The Data Flow Visualised

Our Counter example is complete. Here's a diagram of the the example's unidirectional data flow based on observables.

MVI Counter Example

See the full code and a running example here.

A complete Todo example

The Counter example is extremely simple, but the classic Todo App gets us closer to a real-word example, especially if all the functionality defined in the spec is implemented. In the Todo App, we will have two components, and I'll show how we can use observables to flow data between components.

Introducing the View Model

As components become more complex, we find more often that transforming the Model into the View requires some additional logic. For example in a Todo application the Model is a list of Todos, but the View requires some 'calculated fields' such as the number of active/completed Todos.

In React.js or Cycle.js, the view is a JavaScript function, so it's very easy to create these extra calculated fields. In Angular the view is an HTML template with bindings. Conditionals and loops are implemented using directives. In comparison to plain JavaScript it's difficult to create functionality such as calculated fields specific for the view. Even if it were easy, I prefer not to do it as it's good practice to put as little logic as possible into the View layer.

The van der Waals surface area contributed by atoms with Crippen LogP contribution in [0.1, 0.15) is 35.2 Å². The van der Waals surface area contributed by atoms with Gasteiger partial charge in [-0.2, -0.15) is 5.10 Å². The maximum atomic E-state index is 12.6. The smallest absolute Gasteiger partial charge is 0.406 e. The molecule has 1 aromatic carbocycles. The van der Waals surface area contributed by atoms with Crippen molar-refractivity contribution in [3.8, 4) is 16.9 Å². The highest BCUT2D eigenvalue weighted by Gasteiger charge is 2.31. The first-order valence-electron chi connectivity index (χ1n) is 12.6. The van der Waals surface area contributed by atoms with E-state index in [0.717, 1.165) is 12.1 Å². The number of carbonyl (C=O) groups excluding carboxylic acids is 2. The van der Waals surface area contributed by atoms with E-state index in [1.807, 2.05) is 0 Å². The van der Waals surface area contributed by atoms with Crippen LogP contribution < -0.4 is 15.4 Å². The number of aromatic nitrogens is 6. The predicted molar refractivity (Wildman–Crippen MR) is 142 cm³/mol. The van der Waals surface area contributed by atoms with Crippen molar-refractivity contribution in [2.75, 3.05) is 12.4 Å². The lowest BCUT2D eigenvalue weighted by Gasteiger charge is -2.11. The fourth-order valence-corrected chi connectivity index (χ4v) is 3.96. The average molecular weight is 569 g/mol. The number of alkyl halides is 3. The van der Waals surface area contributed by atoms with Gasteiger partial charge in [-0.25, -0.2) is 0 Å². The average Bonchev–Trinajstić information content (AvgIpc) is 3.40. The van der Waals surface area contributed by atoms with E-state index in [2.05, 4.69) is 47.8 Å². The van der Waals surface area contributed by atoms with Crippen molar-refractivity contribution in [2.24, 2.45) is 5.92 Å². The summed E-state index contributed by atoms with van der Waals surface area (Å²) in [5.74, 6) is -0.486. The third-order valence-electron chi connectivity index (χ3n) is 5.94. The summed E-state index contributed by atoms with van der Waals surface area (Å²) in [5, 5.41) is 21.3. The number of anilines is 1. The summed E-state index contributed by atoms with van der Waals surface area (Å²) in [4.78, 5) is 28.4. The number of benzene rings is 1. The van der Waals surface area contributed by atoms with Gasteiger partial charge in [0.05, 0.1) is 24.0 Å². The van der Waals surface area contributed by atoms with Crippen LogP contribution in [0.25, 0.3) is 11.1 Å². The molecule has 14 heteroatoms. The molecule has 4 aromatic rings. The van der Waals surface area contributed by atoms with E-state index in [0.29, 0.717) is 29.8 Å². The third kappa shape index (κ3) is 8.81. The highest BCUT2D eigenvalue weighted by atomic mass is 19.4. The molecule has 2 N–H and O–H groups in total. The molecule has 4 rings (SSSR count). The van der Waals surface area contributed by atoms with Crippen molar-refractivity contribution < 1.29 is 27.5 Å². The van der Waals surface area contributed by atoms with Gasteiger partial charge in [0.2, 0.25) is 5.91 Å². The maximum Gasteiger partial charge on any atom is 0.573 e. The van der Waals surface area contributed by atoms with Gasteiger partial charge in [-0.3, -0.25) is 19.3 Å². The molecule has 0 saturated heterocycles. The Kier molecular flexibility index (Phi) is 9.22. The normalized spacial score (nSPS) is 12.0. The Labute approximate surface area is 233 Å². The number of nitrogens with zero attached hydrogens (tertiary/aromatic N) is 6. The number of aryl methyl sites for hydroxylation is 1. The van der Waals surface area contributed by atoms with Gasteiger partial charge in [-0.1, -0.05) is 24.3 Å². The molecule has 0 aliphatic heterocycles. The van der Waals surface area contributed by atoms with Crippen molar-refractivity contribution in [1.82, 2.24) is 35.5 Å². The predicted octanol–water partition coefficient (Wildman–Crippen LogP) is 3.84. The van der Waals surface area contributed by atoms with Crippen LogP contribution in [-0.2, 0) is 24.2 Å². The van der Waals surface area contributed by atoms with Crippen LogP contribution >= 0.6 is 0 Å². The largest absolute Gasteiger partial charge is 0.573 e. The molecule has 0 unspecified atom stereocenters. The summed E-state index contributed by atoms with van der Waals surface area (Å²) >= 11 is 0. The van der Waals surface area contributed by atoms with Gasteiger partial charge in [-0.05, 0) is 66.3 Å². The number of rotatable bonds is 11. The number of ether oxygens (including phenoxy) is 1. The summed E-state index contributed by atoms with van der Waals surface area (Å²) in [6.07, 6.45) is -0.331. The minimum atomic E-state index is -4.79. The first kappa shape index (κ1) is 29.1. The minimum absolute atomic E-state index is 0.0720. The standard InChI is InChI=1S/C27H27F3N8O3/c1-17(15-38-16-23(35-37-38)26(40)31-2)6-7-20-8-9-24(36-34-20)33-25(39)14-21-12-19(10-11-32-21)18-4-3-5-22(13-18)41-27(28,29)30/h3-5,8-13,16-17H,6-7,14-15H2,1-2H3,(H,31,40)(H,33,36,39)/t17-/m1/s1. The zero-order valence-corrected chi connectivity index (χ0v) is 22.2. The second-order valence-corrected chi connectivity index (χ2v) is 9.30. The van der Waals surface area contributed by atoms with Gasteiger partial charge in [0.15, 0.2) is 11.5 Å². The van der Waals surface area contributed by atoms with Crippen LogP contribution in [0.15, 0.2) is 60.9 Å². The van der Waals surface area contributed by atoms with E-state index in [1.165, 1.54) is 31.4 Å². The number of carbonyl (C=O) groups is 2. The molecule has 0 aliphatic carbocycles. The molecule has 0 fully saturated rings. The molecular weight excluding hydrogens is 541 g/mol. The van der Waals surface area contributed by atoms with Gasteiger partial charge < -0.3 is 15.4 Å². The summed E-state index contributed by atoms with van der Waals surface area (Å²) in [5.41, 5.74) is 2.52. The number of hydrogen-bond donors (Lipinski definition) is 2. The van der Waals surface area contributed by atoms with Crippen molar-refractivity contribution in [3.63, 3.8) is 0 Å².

The View Model is a transformation of the Model specific for consumption by the View. The function that generates the View Model may add extra properies, or even change the shape of the data, depending on what the View requires. Apart from avoiding logic in the View, the View Model offers another advantage: the View Model, being a JavaScript object, is easier to test than the View.

The Todo App Data Flow

The data flow for our Todo App is significantly more complex than the Counter app, but the principles remain the same. Every data flow (arrow) is a set of Observables:

Todo App Data Flow

The Todo component

As seen in the diagram above, our Todo component has input and output data flows. An Angular 2 component defines inputs and outputs as follows:

@Input('todo') todo: Todo;
@Output('delete') delete$: Observable<{ id: string }>;
@Output('edit') edit$: Observable<{id: string, title: string}>;
@Output('toggle') toggle$: Observable<{ id: string }>;

We'll see how receive these inputs and assign these outputs later.

The View

(see complete source file todo-item.html)

There are two components in our Todo application. Let's start by looking at the leaf component, the Todo component. Here's the view definition along with all the bindings (trust me, your eyes get used to the Angular's bracket binding syntax pretty quickly):

<li [class.completed]="viewModel.completed" [class.editing]="viewModel.editing">  
    <div class="view">
        <input class="toggle" type="checkbox"
            [checked]="viewModel.completed" />
        <label (dblclick)="todoDblClick()">{{viewModel.title}}</label>